Oprah's Health Advice: Take it or leave it?
By Catherine Morgan on June 05, 2009
BlogHer Original Post
I'm not a lover (or a hater) of the Oprah Show, when she has something I'm interested in I watch, otherwise I don't. Since I write about health and wellness, I do tend to be more interested in her health related shows. Now there is a Newsweek article addressing her many controversial and sometimes misleading health related shows. No surprise, there are a lot of women blogging about whether or not Oprah's advice is good advice.
Here is an excerpt from the Newsweek article - Why Health Advice on 'Oprah' Could Make You Sick...
Oprah routinely grabs viewers with the sort of tales of the strange and absurd that might be found a few clicks over on Maury Povich or Jerry Springer: women who leave their husbands for other women (another recent Oprah episode); a 900-pound mom (ditto). But there is a difference. Oprah makes her audience feel virtuous for gaping at the misfortunes of others. What would be sniffed at as seamy on Maury is somehow praised as anthropology on Oprah. This is Oprah's special brilliance. She is a gifted entertainer, but she makes it seem as though that is beside the point. Oprah is not here to amuse you, she is here to help you. To help you understand your feelings; drop those unwanted pounds; look and feel younger; get your thyroid under control; to smooth your thighs, nip and tuck your wrinkles, awaken your senses and achieve spiritual tranquillity so that you can at last be free to "Live Your Best Life."
Oprah takes these things very seriously. They are, after all, the answers she hopes to find for herself. If Oprah has an exquisite ear for the cravings and anxieties of her audience, it is because she shares them. Her own lifelong quest for love, meaning and fulfillment plays out on her stage each day. In an age of information overload, she offers herself as a guide through the confusion.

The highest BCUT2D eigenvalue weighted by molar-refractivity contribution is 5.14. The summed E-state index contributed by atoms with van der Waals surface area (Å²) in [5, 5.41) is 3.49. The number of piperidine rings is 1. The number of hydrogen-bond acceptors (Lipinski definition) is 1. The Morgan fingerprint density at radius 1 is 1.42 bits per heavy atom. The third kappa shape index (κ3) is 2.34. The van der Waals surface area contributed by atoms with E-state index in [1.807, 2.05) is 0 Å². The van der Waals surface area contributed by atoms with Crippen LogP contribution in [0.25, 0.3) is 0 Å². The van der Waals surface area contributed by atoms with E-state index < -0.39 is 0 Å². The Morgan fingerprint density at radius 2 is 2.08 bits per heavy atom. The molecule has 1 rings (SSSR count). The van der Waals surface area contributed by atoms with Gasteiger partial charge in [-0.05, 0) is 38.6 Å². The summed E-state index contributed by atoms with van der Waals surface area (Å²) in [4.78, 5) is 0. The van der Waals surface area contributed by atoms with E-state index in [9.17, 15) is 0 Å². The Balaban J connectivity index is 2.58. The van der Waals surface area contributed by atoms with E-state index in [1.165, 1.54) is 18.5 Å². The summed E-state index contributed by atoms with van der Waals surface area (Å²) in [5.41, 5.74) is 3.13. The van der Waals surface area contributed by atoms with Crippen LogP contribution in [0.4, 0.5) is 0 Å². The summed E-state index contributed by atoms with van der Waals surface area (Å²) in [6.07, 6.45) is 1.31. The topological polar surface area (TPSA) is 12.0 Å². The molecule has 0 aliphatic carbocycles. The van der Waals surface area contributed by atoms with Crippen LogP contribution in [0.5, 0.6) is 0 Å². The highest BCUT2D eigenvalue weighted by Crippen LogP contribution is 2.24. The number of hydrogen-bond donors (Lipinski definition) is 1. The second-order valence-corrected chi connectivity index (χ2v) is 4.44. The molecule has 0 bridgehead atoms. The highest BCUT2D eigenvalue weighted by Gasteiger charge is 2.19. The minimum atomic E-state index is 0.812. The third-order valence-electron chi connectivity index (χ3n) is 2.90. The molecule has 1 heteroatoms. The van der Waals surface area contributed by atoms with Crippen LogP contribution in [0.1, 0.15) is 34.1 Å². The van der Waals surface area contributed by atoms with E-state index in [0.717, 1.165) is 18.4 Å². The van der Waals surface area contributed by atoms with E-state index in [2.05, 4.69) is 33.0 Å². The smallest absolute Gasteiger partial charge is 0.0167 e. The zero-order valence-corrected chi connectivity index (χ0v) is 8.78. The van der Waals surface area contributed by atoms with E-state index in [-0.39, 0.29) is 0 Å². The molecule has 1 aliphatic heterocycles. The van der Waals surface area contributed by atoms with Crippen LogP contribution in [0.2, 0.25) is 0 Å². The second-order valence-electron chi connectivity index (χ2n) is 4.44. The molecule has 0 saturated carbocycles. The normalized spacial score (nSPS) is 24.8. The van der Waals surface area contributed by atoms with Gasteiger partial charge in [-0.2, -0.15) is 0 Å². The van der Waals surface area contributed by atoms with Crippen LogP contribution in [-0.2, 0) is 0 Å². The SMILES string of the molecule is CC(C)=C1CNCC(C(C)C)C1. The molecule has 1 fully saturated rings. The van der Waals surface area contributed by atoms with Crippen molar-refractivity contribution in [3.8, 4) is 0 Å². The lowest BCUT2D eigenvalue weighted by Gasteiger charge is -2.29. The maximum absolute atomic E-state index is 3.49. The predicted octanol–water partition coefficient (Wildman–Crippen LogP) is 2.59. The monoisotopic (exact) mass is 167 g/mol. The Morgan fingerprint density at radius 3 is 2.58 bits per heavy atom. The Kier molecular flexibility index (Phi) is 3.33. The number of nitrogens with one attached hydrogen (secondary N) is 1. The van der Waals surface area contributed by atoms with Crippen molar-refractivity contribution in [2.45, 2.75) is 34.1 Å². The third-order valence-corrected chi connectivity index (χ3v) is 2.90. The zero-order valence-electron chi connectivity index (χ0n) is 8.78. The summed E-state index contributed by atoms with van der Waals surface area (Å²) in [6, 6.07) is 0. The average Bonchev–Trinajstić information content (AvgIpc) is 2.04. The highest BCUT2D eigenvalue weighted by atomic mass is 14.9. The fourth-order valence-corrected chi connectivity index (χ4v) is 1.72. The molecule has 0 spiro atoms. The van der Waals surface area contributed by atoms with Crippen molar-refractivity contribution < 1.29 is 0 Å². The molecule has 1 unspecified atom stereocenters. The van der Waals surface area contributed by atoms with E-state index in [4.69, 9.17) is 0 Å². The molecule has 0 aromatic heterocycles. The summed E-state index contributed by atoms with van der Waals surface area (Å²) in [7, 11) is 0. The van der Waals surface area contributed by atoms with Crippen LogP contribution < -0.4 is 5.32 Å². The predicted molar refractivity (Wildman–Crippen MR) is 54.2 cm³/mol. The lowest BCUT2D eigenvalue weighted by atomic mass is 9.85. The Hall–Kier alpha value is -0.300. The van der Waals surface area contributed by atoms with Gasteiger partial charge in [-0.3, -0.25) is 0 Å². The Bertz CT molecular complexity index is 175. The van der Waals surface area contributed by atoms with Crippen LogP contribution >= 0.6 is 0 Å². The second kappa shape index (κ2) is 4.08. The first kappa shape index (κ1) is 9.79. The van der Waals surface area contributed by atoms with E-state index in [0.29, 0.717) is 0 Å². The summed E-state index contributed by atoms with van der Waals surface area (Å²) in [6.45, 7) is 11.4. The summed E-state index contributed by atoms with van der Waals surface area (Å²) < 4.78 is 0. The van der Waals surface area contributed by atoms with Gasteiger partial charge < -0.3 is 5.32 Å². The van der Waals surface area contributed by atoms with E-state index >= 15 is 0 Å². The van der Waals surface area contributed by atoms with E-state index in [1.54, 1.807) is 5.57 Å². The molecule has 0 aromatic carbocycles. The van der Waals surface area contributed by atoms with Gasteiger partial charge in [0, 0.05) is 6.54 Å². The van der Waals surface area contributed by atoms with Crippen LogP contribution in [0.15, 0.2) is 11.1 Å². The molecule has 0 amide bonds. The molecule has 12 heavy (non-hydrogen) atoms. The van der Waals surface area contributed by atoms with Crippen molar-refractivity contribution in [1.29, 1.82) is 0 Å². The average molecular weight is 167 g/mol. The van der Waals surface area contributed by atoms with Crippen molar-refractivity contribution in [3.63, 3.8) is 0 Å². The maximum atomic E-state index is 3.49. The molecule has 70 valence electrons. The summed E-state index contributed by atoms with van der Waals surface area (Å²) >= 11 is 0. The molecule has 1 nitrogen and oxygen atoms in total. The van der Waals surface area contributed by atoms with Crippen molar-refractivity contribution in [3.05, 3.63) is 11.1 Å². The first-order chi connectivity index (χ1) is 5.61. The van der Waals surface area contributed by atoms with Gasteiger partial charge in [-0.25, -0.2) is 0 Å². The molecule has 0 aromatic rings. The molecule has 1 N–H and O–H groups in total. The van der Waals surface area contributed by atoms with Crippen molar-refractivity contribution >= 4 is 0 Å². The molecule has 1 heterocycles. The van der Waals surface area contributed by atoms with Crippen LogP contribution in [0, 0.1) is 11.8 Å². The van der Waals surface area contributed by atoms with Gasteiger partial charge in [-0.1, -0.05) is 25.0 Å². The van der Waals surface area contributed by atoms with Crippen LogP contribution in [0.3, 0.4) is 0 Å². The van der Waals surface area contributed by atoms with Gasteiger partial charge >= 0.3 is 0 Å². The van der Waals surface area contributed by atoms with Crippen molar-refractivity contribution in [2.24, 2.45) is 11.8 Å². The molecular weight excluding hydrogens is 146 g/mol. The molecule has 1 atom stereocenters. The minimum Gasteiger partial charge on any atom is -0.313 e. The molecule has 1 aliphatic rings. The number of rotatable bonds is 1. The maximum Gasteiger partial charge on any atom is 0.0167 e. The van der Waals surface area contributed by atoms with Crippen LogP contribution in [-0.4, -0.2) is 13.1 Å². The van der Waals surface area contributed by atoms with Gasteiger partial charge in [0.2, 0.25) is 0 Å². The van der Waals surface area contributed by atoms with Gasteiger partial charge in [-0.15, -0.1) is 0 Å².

I found the article interesting, but I'm not entirely convinced that Oprah is doing a disservice to her viewers by bringing attention to alternative (and often controversial) health topics. Are some of these ideas a little flaky? Yes. Would Oprah's viewers be better served if she only towed the AMA (American Medical Association) and FDA (Food and Drug Administration) line? Probably not.
Here is some of what other women are blogging on this issue.
Colleen Fitcher from Fit Fare - Next on Oprah: A Grain of Salt...
The big cover story in this week’s Newsweek is a look at the health information — apparently in most cases, misinformation — propagated by Oprah Winfrey’s signature television talk show:
From Winter Ramblings - Crazy Talk?
This well-written piece zeros in on the controversial advice offered on Oprah's show in the past, including by Suzanne Somers (hormone replacement), and Jenny McCarthy (autism).
Oprah does many things well, which the Newsweek piece also highlights. But this week's article represents bold coverage that some believe was long overdue. I believe that when it comes to special needs coverage in the media, including on Oprah, the coverage could and should be more balanced, more thorough and more inclusive of many disabilities, and presented by an array of experienced, knowledgeable voices and activists, not just Hollywood celebrities.
From Jezebel - Is Oprah Selling Snake Oil?
Health is unpredictable and scary, and it's natural to want to rely on "my science," to crave a certain feeling of control. Oprah offers that control, telling viewers, "we have the right to demand a better quality of life for ourselves. And that's what doctors have got to learn to start respecting." But this control is an illusion. We can't demand better health from our doctors, from supplements, or from the universe. At some point, we have to take what comes our way. Oprah's message of "living your best life" has been helpful to many people, but sometimes your best life comes from accepting your lot, and looking at your options with a clear, critical eye.